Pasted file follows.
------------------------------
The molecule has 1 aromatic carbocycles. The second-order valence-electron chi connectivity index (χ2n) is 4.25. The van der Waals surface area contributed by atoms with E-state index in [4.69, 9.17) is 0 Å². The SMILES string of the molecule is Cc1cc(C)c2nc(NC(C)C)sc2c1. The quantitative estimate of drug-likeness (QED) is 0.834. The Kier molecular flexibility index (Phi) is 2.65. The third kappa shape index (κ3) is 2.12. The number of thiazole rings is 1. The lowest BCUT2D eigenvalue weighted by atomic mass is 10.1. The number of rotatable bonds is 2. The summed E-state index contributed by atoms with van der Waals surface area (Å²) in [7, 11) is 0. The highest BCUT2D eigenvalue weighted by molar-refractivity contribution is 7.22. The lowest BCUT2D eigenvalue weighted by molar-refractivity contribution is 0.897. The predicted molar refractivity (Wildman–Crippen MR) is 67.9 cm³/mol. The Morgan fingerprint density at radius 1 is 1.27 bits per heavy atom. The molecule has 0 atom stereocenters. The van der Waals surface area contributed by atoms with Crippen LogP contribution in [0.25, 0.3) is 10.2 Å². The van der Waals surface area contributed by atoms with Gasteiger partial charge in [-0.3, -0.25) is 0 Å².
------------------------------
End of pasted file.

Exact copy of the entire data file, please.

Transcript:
The molecule has 1 aromatic carbocycles. The second-order valence-electron chi connectivity index (χ2n) is 4.25. The van der Waals surface area contributed by atoms with E-state index in [4.69, 9.17) is 0 Å². The SMILES string of the molecule is Cc1cc(C)c2nc(NC(C)C)sc2c1. The quantitative estimate of drug-likeness (QED) is 0.834. The Kier molecular flexibility index (Phi) is 2.65. The third kappa shape index (κ3) is 2.12. The number of thiazole rings is 1. The lowest BCUT2D eigenvalue weighted by atomic mass is 10.1. The number of rotatable bonds is 2. The summed E-state index contributed by atoms with van der Waals surface area (Å²) in [7, 11) is 0. The highest BCUT2D eigenvalue weighted by molar-refractivity contribution is 7.22. The lowest BCUT2D eigenvalue weighted by molar-refractivity contribution is 0.897. The predicted molar refractivity (Wildman–Crippen MR) is 67.9 cm³/mol. The Morgan fingerprint density at radius 1 is 1.27 bits per heavy atom. The molecule has 0 atom stereocenters. The van der Waals surface area contributed by atoms with Crippen LogP contribution in [0.25, 0.3) is 10.2 Å². The van der Waals surface area contributed by atoms with Gasteiger partial charge in [-0.3, -0.25) is 0 Å².